Because of the large dimension of the flaps relative to the wing and the correspondingly heavy mechanism for deployment, present art flap systems are heavy. Each wing design requires its own flap design that is an integral part of the wing profile. Moreover, trailing edge flaps are very sensitive to the angle of attack of the aircraft because they are deployed at the most downstream area of the wing where flow separation is most likely to occur. They do not work at all if the wing is in a stalled condition.

Vortex generators, like the delta wing, have been used for quite some time to control the boundary layer of aircraft wings to reduce drag and increase lift. A delta wing having a delta flap rotatably attached to the leading edge of the wing to enhance lift is discussed in U.S. Pat. No. 5,062,595. The flap is rapidly rotated under flow conditions from a position where it is substantially against and parallel to the wing top surface to a position where it is away from and substantially normal to the surface. This is said to create large and stable vortices with high circulation over the wing that enhance lift.

Unlike a flap, prior art vortex generators are small relative to the aircraft wing and are generally in a fixed position to reduce drag at all times during the flight. U.S. Pat. No. 4,836,473 shows vortex generators that are rigidly attached to the wings, the elevator and fin/rudder assemblies and the body near the tail end. In the case of the wing they are attached to the upper wing surface along the entire wingspan downstream of the quarter line of the wing. The vortex generators are said to have an effective height above the wing surface corresponding, at the most, to the displacement thickness of the boundary layer. U.S. Pat. No. 4,655,419 shows a similar fixed position vortex generator that is attached to the forward portion of the wing to generate a vortex which travels downstream over the wing and promotes attached flow. Various shapes of the vortex generator elements are shown in these patents, including delta shapes, that have in common the feature that they are small and permanently deployed along the wingspan or at the aft portion of the fuselage at a fixed angle of attack and are designed to effect the boundary layer of the aircraft wing.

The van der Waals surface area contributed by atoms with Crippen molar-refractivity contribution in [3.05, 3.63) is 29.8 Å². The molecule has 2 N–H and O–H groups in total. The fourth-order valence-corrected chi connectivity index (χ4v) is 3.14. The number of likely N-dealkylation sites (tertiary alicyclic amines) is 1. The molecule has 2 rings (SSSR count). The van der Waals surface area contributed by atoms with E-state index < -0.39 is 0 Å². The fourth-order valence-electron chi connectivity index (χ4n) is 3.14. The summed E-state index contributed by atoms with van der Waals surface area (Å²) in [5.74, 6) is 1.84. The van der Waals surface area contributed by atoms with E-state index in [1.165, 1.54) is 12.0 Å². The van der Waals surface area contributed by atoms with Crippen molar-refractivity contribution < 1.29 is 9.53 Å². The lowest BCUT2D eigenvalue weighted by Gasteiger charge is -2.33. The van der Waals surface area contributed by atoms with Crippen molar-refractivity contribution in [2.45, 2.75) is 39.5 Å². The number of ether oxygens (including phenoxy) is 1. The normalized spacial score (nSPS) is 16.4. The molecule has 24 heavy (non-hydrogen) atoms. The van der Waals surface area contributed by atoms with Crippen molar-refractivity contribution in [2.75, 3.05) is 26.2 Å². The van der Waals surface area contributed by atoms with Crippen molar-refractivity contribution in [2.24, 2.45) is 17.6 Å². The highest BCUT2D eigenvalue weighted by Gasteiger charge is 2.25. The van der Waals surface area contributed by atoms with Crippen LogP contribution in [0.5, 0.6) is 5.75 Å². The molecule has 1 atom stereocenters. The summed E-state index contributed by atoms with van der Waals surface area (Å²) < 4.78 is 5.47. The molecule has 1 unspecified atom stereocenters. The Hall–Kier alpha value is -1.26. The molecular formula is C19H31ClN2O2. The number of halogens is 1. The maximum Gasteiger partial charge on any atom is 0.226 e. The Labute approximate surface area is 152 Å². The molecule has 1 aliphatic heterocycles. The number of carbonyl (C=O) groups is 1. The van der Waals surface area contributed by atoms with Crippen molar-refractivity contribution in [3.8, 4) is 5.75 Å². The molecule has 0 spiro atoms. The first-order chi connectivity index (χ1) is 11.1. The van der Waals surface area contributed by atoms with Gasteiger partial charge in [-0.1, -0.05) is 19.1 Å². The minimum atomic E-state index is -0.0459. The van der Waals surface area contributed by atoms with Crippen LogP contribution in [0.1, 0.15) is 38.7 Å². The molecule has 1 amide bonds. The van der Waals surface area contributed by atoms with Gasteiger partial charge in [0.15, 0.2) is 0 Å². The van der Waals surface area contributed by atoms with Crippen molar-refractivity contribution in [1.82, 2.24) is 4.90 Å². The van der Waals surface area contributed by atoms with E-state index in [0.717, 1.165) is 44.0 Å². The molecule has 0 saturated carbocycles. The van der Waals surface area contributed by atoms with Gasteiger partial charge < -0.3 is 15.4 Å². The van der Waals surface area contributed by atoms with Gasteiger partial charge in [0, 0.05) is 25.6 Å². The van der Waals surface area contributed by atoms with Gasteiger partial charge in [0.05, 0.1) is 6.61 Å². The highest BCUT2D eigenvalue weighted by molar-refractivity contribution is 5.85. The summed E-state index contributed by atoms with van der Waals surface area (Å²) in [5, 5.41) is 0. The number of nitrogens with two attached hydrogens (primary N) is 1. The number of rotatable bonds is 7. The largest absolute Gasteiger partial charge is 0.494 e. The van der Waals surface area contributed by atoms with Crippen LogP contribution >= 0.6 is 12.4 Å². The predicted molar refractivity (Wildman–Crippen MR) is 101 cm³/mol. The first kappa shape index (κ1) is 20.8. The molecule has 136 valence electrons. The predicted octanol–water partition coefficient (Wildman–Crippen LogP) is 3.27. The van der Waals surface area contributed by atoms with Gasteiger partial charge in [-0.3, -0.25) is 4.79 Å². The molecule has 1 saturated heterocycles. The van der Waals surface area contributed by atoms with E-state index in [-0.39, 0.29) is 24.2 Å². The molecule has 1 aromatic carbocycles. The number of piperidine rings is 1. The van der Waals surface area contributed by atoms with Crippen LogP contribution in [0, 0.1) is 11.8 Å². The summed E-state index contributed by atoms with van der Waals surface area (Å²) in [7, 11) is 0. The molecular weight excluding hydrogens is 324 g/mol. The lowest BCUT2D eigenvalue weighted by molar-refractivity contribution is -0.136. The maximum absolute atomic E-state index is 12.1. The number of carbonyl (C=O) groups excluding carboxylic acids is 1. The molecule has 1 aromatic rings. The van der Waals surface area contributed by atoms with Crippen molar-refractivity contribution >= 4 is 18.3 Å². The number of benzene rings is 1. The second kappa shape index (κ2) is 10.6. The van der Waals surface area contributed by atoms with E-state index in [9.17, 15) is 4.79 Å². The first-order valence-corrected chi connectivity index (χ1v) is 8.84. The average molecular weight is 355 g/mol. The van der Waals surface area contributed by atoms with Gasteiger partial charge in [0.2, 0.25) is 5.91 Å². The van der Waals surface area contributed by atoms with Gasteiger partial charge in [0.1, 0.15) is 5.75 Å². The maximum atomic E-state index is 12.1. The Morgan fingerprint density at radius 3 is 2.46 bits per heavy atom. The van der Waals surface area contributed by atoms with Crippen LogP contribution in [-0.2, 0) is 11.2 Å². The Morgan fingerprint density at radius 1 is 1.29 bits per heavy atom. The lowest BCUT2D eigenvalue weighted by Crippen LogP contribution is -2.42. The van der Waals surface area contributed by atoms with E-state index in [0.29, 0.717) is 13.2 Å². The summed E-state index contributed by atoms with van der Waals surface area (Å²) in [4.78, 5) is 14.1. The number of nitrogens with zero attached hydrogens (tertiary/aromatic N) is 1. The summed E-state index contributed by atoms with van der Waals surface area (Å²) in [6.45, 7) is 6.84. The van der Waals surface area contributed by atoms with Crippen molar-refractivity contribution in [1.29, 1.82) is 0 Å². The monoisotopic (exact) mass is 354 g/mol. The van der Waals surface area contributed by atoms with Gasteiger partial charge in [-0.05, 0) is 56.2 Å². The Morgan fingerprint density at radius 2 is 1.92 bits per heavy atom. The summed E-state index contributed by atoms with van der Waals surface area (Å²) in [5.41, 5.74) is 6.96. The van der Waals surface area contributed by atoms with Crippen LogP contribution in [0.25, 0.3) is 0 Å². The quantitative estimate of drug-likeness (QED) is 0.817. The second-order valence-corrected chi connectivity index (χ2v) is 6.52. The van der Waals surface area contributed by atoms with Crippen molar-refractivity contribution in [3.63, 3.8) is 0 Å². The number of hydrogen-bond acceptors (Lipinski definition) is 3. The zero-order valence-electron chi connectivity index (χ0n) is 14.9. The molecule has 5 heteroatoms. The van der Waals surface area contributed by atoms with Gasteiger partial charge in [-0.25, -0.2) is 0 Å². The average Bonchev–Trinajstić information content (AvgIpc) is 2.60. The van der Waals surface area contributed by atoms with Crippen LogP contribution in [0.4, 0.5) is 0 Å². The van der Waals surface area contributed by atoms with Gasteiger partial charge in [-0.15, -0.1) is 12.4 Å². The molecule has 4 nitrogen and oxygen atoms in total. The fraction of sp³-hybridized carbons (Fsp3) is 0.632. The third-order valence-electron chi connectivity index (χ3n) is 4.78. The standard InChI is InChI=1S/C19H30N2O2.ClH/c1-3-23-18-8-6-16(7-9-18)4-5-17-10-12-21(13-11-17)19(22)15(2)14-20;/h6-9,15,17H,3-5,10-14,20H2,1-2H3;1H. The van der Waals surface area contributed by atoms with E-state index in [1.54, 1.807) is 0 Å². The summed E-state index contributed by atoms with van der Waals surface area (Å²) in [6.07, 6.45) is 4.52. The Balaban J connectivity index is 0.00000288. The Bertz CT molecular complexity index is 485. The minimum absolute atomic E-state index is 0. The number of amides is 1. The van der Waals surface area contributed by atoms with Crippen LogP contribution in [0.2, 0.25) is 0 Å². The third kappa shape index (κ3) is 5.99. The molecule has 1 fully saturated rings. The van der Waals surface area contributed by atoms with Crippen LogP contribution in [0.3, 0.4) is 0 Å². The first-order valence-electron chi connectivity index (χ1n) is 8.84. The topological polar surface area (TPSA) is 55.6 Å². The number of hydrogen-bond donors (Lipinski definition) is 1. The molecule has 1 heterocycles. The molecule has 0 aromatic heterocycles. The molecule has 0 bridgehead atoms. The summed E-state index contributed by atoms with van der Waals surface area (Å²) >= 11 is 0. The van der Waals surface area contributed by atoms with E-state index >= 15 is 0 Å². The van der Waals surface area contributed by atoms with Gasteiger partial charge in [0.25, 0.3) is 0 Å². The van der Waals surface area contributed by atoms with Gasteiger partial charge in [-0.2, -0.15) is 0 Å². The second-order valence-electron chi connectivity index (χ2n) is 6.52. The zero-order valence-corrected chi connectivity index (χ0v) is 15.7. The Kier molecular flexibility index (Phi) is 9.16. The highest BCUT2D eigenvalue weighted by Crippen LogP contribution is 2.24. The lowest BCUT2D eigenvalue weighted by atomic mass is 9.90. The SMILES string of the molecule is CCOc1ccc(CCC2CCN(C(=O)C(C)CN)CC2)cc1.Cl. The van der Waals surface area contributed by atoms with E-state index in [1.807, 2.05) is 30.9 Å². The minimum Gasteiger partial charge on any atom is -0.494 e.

U.S. Pat. No. 4,615,497 includes sensor activated spoilers or vortex generators to control wing flutter. Conventional vortex generators and spoilers are shown that are deployable during wing flutter in response to a suitable sensor, such as a speed sensor or a vibration sensor. U.S. Pat. No. 5,282,591 shows an on-demand wing vortex control system that includes a pair of retractable panels which extend forward through slots in the leading edge of the strake and main wing at their junction. The panels control the strength and location of the leading edge vortex of a swept back wing and thereby the wing lift. U.S. Pat. No. 4,776,542 concerns a highly swept wing tip that provides a vortex based lift that enhances roll damping and serves to prevent stall/spin entry. U.S. Pat. No. 5,253,828 describes a concealable flap-actuated vortex generator for the generation of a vortex over a flap. The vortex generator is activated during flap deployment to enhance flap lift.